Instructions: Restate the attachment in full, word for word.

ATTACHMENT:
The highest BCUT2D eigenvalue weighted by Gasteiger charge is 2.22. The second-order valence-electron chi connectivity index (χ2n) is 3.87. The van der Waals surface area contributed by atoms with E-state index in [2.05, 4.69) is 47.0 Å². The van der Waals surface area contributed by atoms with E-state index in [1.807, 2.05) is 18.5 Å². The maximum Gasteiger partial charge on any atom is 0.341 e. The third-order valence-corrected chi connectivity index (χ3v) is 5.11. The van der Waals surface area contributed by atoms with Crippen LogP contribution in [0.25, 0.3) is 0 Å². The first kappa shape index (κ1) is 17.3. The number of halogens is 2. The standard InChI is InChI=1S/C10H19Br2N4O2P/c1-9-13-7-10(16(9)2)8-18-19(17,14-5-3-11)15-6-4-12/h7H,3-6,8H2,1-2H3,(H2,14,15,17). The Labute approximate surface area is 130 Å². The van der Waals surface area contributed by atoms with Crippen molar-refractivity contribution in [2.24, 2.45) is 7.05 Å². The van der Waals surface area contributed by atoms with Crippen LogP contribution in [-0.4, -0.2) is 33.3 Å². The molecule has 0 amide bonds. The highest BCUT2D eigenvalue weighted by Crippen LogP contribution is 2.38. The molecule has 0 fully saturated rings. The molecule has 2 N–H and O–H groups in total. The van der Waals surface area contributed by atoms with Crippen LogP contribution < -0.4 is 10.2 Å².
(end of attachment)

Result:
The highest BCUT2D eigenvalue weighted by Gasteiger charge is 2.22. The second-order valence-electron chi connectivity index (χ2n) is 3.87. The van der Waals surface area contributed by atoms with E-state index in [2.05, 4.69) is 47.0 Å². The van der Waals surface area contributed by atoms with E-state index in [1.807, 2.05) is 18.5 Å². The maximum Gasteiger partial charge on any atom is 0.341 e. The third-order valence-corrected chi connectivity index (χ3v) is 5.11. The van der Waals surface area contributed by atoms with Crippen LogP contribution in [0.25, 0.3) is 0 Å². The first kappa shape index (κ1) is 17.3. The number of halogens is 2. The standard InChI is InChI=1S/C10H19Br2N4O2P/c1-9-13-7-10(16(9)2)8-18-19(17,14-5-3-11)15-6-4-12/h7H,3-6,8H2,1-2H3,(H2,14,15,17). The Labute approximate surface area is 130 Å². The van der Waals surface area contributed by atoms with Crippen molar-refractivity contribution in [2.24, 2.45) is 7.05 Å². The van der Waals surface area contributed by atoms with Crippen LogP contribution in [-0.4, -0.2) is 33.3 Å². The molecule has 0 amide bonds. The highest BCUT2D eigenvalue weighted by Crippen LogP contribution is 2.38. The molecule has 0 fully saturated rings. The molecule has 2 N–H and O–H groups in total. The van der Waals surface area contributed by atoms with Crippen LogP contribution < -0.4 is 10.2 Å².